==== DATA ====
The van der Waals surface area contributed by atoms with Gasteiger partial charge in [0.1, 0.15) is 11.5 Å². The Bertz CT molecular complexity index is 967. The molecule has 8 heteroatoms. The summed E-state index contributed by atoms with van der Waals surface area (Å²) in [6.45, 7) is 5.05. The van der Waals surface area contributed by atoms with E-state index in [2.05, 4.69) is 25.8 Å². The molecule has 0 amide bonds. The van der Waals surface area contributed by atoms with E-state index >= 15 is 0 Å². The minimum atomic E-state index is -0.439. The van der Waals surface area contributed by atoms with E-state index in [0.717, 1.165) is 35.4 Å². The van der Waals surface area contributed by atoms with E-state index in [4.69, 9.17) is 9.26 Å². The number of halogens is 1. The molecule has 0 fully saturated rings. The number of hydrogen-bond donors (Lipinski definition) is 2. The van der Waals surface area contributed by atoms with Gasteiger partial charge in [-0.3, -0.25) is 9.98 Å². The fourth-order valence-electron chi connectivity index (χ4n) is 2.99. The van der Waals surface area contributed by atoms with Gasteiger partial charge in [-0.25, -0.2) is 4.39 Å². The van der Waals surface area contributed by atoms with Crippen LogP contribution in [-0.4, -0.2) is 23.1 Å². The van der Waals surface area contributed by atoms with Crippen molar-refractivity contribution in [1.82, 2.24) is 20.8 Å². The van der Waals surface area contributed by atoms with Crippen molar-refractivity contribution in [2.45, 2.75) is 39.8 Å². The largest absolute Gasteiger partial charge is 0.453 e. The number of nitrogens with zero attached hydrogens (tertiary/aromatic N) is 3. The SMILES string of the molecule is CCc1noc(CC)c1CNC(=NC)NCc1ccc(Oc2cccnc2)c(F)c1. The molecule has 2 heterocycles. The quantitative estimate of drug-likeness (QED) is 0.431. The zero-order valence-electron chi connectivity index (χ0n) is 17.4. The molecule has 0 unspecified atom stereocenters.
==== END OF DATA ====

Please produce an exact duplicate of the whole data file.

The van der Waals surface area contributed by atoms with Gasteiger partial charge in [0.1, 0.15) is 11.5 Å². The Bertz CT molecular complexity index is 967. The molecule has 8 heteroatoms. The summed E-state index contributed by atoms with van der Waals surface area (Å²) in [6.45, 7) is 5.05. The van der Waals surface area contributed by atoms with E-state index in [2.05, 4.69) is 25.8 Å². The molecule has 0 amide bonds. The van der Waals surface area contributed by atoms with E-state index >= 15 is 0 Å². The minimum atomic E-state index is -0.439. The van der Waals surface area contributed by atoms with E-state index in [0.717, 1.165) is 35.4 Å². The van der Waals surface area contributed by atoms with E-state index in [4.69, 9.17) is 9.26 Å². The number of halogens is 1. The molecule has 0 fully saturated rings. The number of hydrogen-bond donors (Lipinski definition) is 2. The van der Waals surface area contributed by atoms with Gasteiger partial charge in [-0.3, -0.25) is 9.98 Å². The fourth-order valence-electron chi connectivity index (χ4n) is 2.99. The van der Waals surface area contributed by atoms with Gasteiger partial charge in [-0.25, -0.2) is 4.39 Å². The van der Waals surface area contributed by atoms with Crippen LogP contribution in [-0.4, -0.2) is 23.1 Å². The van der Waals surface area contributed by atoms with Crippen molar-refractivity contribution in [1.82, 2.24) is 20.8 Å². The van der Waals surface area contributed by atoms with Crippen molar-refractivity contribution in [2.45, 2.75) is 39.8 Å². The largest absolute Gasteiger partial charge is 0.453 e. The number of nitrogens with zero attached hydrogens (tertiary/aromatic N) is 3. The SMILES string of the molecule is CCc1noc(CC)c1CNC(=NC)NCc1ccc(Oc2cccnc2)c(F)c1. The molecule has 2 heterocycles. The quantitative estimate of drug-likeness (QED) is 0.431. The zero-order valence-electron chi connectivity index (χ0n) is 17.4. The molecule has 0 unspecified atom stereocenters.